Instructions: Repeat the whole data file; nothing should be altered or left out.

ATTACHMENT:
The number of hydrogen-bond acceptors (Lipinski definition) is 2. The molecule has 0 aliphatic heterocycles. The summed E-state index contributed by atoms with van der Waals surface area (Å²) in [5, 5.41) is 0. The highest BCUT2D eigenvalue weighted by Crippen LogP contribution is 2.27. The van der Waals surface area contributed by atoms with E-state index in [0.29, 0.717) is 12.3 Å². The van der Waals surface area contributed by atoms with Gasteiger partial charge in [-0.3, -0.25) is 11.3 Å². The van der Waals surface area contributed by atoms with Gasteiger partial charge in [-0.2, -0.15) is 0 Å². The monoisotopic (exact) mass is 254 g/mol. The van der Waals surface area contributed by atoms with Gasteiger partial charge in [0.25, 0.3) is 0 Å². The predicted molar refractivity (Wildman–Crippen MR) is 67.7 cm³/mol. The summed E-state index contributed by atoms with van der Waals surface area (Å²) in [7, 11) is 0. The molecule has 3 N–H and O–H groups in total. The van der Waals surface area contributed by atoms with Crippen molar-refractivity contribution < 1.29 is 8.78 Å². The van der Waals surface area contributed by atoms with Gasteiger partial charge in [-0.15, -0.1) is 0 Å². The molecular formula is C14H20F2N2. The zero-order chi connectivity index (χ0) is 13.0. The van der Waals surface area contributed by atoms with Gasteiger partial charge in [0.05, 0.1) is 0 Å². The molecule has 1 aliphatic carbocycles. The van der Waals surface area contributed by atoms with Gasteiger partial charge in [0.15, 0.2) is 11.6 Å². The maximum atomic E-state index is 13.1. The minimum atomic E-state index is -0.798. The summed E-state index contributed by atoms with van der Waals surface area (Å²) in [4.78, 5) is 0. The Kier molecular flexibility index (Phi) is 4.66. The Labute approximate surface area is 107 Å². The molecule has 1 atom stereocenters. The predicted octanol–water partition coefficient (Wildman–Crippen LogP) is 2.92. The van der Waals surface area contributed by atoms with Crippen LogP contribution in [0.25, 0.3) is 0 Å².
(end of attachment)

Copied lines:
The number of hydrogen-bond acceptors (Lipinski definition) is 2. The molecule has 0 aliphatic heterocycles. The summed E-state index contributed by atoms with van der Waals surface area (Å²) in [5, 5.41) is 0. The highest BCUT2D eigenvalue weighted by Crippen LogP contribution is 2.27. The van der Waals surface area contributed by atoms with E-state index in [0.29, 0.717) is 12.3 Å². The van der Waals surface area contributed by atoms with Gasteiger partial charge in [-0.3, -0.25) is 11.3 Å². The van der Waals surface area contributed by atoms with Gasteiger partial charge in [-0.2, -0.15) is 0 Å². The monoisotopic (exact) mass is 254 g/mol. The van der Waals surface area contributed by atoms with Gasteiger partial charge in [0.25, 0.3) is 0 Å². The predicted molar refractivity (Wildman–Crippen MR) is 67.7 cm³/mol. The summed E-state index contributed by atoms with van der Waals surface area (Å²) in [7, 11) is 0. The molecule has 3 N–H and O–H groups in total. The van der Waals surface area contributed by atoms with Crippen molar-refractivity contribution < 1.29 is 8.78 Å². The van der Waals surface area contributed by atoms with Gasteiger partial charge in [-0.15, -0.1) is 0 Å². The molecular formula is C14H20F2N2. The zero-order chi connectivity index (χ0) is 13.0. The van der Waals surface area contributed by atoms with Gasteiger partial charge in [0.05, 0.1) is 0 Å². The molecule has 1 aliphatic carbocycles. The van der Waals surface area contributed by atoms with Gasteiger partial charge in [0.15, 0.2) is 11.6 Å². The maximum atomic E-state index is 13.1. The minimum atomic E-state index is -0.798. The summed E-state index contributed by atoms with van der Waals surface area (Å²) in [4.78, 5) is 0. The Kier molecular flexibility index (Phi) is 4.66. The Labute approximate surface area is 107 Å². The molecule has 1 atom stereocenters. The predicted octanol–water partition coefficient (Wildman–Crippen LogP) is 2.92. The van der Waals surface area contributed by atoms with Crippen LogP contribution in [0.25, 0.3) is 0 Å².